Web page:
By Sam Sooppersaud
The publicity posters and stickers distributed at Spring Creek Cricket Park in Brooklyn on Saturday, June 25, 2011 read: BEST IN THE CITY.
At least, for the cricket fans at the park, the Mayor’s Cup All-Star Tournament was the best event being staged in New York City on this Saturday. Displaying their cricketing skills were our youthful home grown future cricket stars, representing the boroughs of Brooklyn, Queens, and Manhattan/Bronx combined. Three very exciting Twenty/20 cricket matches were enjoyed by the more that 300 fans that turned out to witness the Inaugural Mayor’s Cup Tournament. So exciting and closely contested were the games that the ultimate championship was decided by a percentage of a run.
In the first game which started at 10:30 A.M. Brooklyn II outplayed Brooklyn l by first restricting them to 93 runs all out then getting the required 94 runs for victory without loosing a wicket, and this, in the 9th over. No Brooklyn l batsman reached double figures. Opening the batting for Brooklyn II, Abrar Zafar was 53 Not Out while his partner, the exciting Zahib Tariq scored a more sedate 18 Not Out.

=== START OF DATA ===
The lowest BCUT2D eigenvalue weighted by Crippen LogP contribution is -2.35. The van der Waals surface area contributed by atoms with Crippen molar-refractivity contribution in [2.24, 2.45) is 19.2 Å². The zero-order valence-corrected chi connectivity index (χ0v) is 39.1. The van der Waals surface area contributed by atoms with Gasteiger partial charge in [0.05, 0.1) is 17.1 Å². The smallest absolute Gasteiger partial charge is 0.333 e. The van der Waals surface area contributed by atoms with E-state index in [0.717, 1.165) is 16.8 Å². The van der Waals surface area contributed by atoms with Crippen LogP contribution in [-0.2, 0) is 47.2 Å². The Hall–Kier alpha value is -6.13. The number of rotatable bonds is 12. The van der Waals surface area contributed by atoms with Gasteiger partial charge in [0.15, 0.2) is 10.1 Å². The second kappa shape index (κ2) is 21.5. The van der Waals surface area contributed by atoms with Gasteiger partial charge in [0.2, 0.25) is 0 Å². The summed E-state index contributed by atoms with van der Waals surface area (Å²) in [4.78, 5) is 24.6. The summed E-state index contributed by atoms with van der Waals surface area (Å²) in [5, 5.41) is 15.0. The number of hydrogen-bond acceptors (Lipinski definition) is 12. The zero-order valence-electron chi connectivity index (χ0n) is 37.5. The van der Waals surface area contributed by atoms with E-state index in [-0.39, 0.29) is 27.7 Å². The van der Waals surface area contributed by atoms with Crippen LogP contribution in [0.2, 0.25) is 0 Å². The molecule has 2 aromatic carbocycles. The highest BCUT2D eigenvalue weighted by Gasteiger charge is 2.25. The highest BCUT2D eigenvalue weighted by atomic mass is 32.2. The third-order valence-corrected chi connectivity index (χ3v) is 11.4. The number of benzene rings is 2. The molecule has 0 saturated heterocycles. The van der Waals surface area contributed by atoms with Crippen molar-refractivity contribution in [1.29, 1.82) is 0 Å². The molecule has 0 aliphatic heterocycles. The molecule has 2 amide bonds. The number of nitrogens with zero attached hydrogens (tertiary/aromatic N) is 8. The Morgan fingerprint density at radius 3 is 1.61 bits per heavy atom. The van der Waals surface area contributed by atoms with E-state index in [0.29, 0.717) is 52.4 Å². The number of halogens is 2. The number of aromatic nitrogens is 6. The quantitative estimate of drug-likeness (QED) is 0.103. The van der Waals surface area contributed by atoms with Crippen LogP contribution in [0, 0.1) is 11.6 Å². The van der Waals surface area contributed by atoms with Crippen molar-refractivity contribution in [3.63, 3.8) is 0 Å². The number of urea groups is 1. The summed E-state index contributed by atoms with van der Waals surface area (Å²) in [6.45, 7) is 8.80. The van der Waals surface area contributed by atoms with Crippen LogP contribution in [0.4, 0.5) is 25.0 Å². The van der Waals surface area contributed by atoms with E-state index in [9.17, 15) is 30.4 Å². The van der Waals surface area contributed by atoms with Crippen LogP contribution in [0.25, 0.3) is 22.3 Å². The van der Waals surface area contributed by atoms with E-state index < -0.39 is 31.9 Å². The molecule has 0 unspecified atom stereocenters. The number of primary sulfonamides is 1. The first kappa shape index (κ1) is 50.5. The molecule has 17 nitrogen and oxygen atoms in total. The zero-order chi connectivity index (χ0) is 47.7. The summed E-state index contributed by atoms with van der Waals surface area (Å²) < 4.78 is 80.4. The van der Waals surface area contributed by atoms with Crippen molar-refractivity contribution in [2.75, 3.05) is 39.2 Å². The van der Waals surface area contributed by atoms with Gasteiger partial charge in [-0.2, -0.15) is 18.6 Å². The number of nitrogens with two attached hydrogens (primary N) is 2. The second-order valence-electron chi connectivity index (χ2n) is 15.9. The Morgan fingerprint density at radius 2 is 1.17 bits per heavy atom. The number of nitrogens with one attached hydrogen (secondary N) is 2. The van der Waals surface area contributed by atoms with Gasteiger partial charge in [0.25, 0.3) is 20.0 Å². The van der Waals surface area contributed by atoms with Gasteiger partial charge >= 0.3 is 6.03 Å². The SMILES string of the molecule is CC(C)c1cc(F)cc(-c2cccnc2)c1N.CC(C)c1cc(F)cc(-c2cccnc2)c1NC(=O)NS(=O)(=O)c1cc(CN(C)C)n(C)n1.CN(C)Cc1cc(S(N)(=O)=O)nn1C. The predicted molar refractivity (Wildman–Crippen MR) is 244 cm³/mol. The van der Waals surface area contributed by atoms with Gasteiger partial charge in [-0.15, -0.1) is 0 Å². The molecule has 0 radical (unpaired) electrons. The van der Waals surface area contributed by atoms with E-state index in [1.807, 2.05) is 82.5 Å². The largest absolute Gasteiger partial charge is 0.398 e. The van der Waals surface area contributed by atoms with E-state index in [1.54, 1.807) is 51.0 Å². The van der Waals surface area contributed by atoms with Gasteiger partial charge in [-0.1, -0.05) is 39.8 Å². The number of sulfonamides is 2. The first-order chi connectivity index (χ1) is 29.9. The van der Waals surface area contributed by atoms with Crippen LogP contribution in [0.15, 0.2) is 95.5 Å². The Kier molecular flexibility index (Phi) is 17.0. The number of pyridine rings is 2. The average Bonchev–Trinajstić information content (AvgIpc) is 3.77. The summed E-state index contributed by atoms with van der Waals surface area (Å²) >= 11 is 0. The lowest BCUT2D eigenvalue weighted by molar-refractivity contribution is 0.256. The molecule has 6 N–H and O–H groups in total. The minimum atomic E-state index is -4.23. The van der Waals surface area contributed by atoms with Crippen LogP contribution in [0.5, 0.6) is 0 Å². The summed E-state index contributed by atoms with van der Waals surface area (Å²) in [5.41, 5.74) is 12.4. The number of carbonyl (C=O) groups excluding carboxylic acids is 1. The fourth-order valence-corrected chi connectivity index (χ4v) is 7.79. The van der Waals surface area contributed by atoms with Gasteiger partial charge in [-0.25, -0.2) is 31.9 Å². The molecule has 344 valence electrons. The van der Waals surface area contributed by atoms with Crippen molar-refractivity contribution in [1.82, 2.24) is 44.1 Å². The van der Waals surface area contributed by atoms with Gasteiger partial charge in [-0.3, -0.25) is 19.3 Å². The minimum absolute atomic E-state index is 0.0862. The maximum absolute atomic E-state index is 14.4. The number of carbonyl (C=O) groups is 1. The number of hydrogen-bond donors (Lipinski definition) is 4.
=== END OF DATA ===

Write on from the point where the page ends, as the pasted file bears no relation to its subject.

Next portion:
The second game of the day was played between Queens and Manhattan/Bronx Combined Xl. This game started about 2:00 P.M. Combined Xl won the coin toss and asked Queens to take first strike. The opening batsmen, Skipper Tahseenul Khan and the hard-hitting Troy Mars gave their team an excellent start racking up 58 runs before the fall of a wicket (Mars for 24) in the 5th over. Two overs later Queens lost another wicket (Khan for 24). From 68 for 2 in the 7th over Queens collapsed to 79 for 6 wickets. A 7th wicket partnership between Inzaman Khan (20) and Wyne Khan (20) avoided any further collapse. The Queens innings closed at 147 runs for 9 wickets. The 20 extras gave up by Manhattan/Bronx Combined Xl were surely welcomed by the Queens boys. Bowling for Combined Asfaque Chowdhury and Banaras Sohail claimed 3 wickets each for 37 and 23 runs respectively.
The stage was now set for Brooklyn II to do battle with Queens for the top prize, the Mayor’s Cup Trophy. The crowd which had swelled to nearly 350 fans waited in suspenseful anticipation. It is getting late, when the final would begin! It was now after 5:00 P.M.! The game finally got underway at 5:30 P.M., the foregone conclusion being that bad light would play a role in the final outcome. And it did.
Brooklyn II won the toss and took first knock. Abrar Zafar and Zahib Tariq attacked the Queens bowlers immediately. Tariq’s first scoring shot was a maximum away in the marshes over midwicket. He hit two more 6′s in his innings of 24 runs made in 18 balls. Zafar started his innings more patiently milking singles and an occasional double. He hit two boundaries in his 26 runs made in 29 balls.
Brooklyn II lost their first wicket in the seventh over and with the score on 46 runs. Wickets tumbled in succession and they were in trouble by the 12th over with 66 runs on the board and five of their top batsmen sent to the showers. Buoyed by their successes in getting some quick wickets, the Queens boys found renewed vigor.